Regardless of vintage BMW lists only one part number for the sunroof crank — BMW Part Number 54121859594. I’m not sure if BMW has developed a universal part or if this is an error: forum posts and personal experience indicate there are 2 styles of handles and they are not interchangable. The photo below shows the two different handle stlyes (without knobs).

The crank I’ve identified as “early model” is on the left. It’s wider and the knob post is taller. The “late model” crank is on the right. It’s important to get the right handle for your car.



There are essentially 2 styles of knobs and usage depends on the knob post design, again divided by early and late model e30s. I would illustrate the differences with photos but I destroyed most of the knobs trying to separate them from handles (more on that later).  I can’t even find any pictures on the internet so we’ll have to make do with my 3D render:


Early Model Crank (Left) 1987 and Earlier
The early model sunroof handle has a plain knob that does not spin when you turn the handle. This is a poor design and I’m not surprised BMW engineers changed it. The knob is pressed onto a tall post and will crack if you try to remove it, even more so if it’s hot. If you are missing the knob you will likely need to replace the entire crank because the knobs are just not removable.

Late Model Crank (Right) 1988 and Later
The late model sunroof handle knob spins when you turn the handle and has a 2 part construction that manifests with a button-like depression on the top of the knob. The knob can be removed from the handle using warm or hot water. I’ve never cracked one of these knobs though there is some kind of glue inside the knob that can be messy and crumbles under heat. If you have a knobless late model crank you can probably find another one.

Crank Fitment

The crank attatches to the sunroof gears via a post. My old handle slipped on and off the gear post easily but when I finally found the appropriate replacement handle it was a very snug fit and required wiggling and pushing to install. I’m never taking it off now!

The hole looks identical between early and late model cranks but I believe they are yet again different. The hole and gear post are subtly keyed: one side of the hole / post is shorter than the other. You must align this to the gear post or it won’t fit.

The two styles of crank combined with this sneaky keyed design have stymied lots of people, according to forum threads I’ve read.



That’s it. I haven’t done a step by step removal / install because it’s just not that complicated (assuming you have the right parts). And now you know what the right parts are.

Part Numbers

Crank 54121859594 


ECS Tuning sells a budget handle for $12.00 

Service Diagram (via RealOEM):


January 31, 2013 cosmetic, interior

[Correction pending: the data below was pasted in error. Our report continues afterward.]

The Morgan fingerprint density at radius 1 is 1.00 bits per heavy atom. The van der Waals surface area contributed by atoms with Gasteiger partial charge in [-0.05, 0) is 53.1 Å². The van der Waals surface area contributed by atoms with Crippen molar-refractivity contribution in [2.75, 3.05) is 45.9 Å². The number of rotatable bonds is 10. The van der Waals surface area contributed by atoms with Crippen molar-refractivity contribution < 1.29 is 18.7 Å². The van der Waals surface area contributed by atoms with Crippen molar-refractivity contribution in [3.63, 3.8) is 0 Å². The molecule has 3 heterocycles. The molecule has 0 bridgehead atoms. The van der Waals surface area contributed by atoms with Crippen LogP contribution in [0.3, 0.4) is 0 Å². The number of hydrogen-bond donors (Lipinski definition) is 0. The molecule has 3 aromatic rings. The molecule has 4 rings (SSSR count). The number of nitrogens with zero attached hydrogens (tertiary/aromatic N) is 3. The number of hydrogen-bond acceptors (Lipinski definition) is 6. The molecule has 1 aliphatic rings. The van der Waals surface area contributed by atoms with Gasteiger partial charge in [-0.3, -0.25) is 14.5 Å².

I’ve wanted to swap in clear lenses since I got this car. The look of the old orange & red OEM signals which don’t really go with blue color scheme of my car, but the clear lenses are a subtle and austere remedy.

Removing the old ones can be done by hand, or if they are stubborn use a flat screwdriver to gently push sideways and pry the old sidemarker out. Also, for re-installation always install the light into the lens housing, then connect it to the wiring harness and snap into place. Otherwise any twisting of the housing may cause the bulb to work loose.

Lens Install


Clutch Pedal Stuck To Floor

In other news, this morning when leaving to wash the car my clutch pedal would not fully spring back up and I had to pull it back with my foot. Since then the clutch only engages at the very end of it’s throw and it feels like I don’t have much distance to work with when shifting. This only happened once but I suspect my master cylinder is failing. It’s a $70-170.00 part (depending on the retailer and brand name) but there’s some know-how required to replace the part and bleed the system of air.

This, combined with engine and drivability issues detract slightly from my enjoyment of the car but I’m doing my best to keep it on the road but I don’t think I’ll be driving it until I get this sorted out sometime this week or next weekend. I may have to take it to a shop if I don’t have time to deal with it.

BMW CCA GGC Cars & Coffee

Also today the wife and I went to the BMW CCA GGC “Cars & Coffee” meetup to see some friends and make some new ones. Lots of M cars there today and some interesting M1s with engine swaps!

Related Post:

Clear Side Markers & Turn Signals


Sidemarkers: BavAuto.com (Search for Part “E30/32/34 CLEAR”)
Turn Signal Lenses: AbramsMotorsport.com 


BMW e30: Clear Side Markers & Front Signals Install

Front Turn Signal Bulb (Clear): Sylvania 7528
Front Turn Signal Bulb (Amber): Sylvania 1157A
Sidemarker Signal Bulb (Amber): Sylvania 2827


The amber front turn signal bulb is lower voltage, but is keyed correctly for the BMW e30 turn signal socket. This may cause the light to burn out more often or run hotter but it works.

January 13, 2013 cosmetic


  • spent half my vacation sick
  • tried to talk about stuff other than cars
  • noticed that VWs are the Euro car of choice in Canada
  • drove a VW Passat. it was a mellow ride, didn’t like the way it sounded.
  • Petro Canada sells 94 octane!
  • e39 touring had a dead battery when we returned
  • now a pro at extracting battery from powerless e39 touring
  • e30 was filthy from 2 weeks of Caliornia rain
  • washed it today, needs another wash to get really clean

Side Marker Drainage Holes

The front sidemarkers on my car were crappy: one was always falling out a little, the other was collecting water. Replaced both, drilled a hole in the bottom of each so any moisture can drain.


January 1, 2013 cosmetic, status